More than One in Four Home-Sellers Dropped their Price Last Month
Share of homes with price drops reached a record-high in September
Signs continue to point toward a changing market that’s letting homebuyers be more selective as supply constraints begin to ease in the hottest markets. As a result, sellers are feeling compelled to adjust their expectations — and their prices. In the four weeks ending on September 16, 26.6 percent of homes listed for sale had a price drop, the highest level on record since Redfin began tracking this metric in 2010. We define a price drop as a listing price reduction of more than 1 percent and less than 50 percent.
“After years of strong price growth and intense competition for homes, buyers are taking advantage of the market’s easing pressure by being selective about which homes to offer on and how high to bid,” said Taylor Marr, Redfin senior economist. “But there are some early signs of a softening market, and the increase in price drops may be another indicator that sellers are going to have trouble getting the prices, and the bidding wars, that they may have just months ago. Instead, many are finding their homes are sitting on the market without much interest until they start reducing their prices.”
According to a Redfin analysis of all homes actively listed on the MLS for sale in the markets where Redfin operates during the four weeks ended September 16:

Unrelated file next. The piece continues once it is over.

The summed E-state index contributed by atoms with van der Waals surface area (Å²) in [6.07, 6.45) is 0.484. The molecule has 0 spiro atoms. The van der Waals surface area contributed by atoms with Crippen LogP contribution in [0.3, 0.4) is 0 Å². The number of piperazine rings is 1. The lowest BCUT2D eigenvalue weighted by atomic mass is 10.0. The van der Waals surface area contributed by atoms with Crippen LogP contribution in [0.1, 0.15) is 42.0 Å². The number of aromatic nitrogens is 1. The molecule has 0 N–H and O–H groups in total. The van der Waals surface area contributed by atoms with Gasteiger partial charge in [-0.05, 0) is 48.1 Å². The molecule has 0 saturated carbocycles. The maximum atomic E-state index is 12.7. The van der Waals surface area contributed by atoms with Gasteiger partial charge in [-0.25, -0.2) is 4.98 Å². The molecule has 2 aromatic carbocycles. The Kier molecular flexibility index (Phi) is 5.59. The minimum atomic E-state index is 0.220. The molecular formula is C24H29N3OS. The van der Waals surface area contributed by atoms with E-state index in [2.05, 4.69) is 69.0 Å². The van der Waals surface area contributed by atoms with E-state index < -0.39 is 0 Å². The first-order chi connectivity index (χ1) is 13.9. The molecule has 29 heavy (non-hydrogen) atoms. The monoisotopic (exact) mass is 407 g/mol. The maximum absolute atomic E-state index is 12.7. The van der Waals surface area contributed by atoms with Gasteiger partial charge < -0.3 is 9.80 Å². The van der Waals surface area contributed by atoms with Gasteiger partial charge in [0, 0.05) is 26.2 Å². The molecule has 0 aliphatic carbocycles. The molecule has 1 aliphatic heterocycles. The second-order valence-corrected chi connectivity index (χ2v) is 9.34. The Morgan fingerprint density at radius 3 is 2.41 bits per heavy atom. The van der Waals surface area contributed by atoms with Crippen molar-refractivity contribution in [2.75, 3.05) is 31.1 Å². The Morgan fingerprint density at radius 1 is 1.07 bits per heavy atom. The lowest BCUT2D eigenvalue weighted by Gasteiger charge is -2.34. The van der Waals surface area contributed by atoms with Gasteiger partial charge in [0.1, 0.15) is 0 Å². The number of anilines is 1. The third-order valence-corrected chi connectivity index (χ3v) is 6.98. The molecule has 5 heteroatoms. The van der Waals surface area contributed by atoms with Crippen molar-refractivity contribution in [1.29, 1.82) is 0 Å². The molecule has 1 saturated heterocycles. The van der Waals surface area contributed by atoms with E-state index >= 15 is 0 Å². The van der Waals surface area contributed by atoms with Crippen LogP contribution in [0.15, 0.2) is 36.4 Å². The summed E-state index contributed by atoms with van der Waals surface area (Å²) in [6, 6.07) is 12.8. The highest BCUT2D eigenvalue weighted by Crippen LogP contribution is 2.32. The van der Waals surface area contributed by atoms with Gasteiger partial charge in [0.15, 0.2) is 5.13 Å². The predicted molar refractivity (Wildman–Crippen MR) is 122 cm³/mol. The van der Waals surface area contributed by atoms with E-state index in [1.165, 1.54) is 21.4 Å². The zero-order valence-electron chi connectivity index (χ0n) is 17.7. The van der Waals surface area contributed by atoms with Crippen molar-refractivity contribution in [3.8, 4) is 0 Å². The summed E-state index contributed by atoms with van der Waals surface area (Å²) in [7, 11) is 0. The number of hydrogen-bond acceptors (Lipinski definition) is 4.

- The share of home-sellers who dropped their price increased 4.8 percentage points from the same period a year earlier, when 21.7% of homes had a price drop.
- The share of homes with price drops has been posting year-over-year gains consistently since late March.
- Las Vegas (+12.3 points to 28.1%), San Jose (+10.7 pts to 25.7%), Seattle (+10.1 pts to 37.1%), and Atlanta (+9.0 pts to 27.9%) were among the markets that posted the biggest year-over-year increases in the share of homes with price drops.
The Redfin Housing Demand Index — a monthly indicator of homebuyer demand that was flat for the third consecutive month in July — also suggests easing inventory is giving buyers more room to carefully consider their purchases.
“In a market where we’re seeing more inventory, sellers may choose to use price reductions to continue to generate interest in their home for sale,” said Jessie Culbert, a Redfin agent who works with sellers in Seattle. “Ultimately, the market dictates the appropriate price for any given home. We use data and on-the-ground insight to recommend the initial price, but sometimes we just need more exposure to the market, or more time to hear feedback, and then we’ll work with our clients to adjust the price accordingly.”
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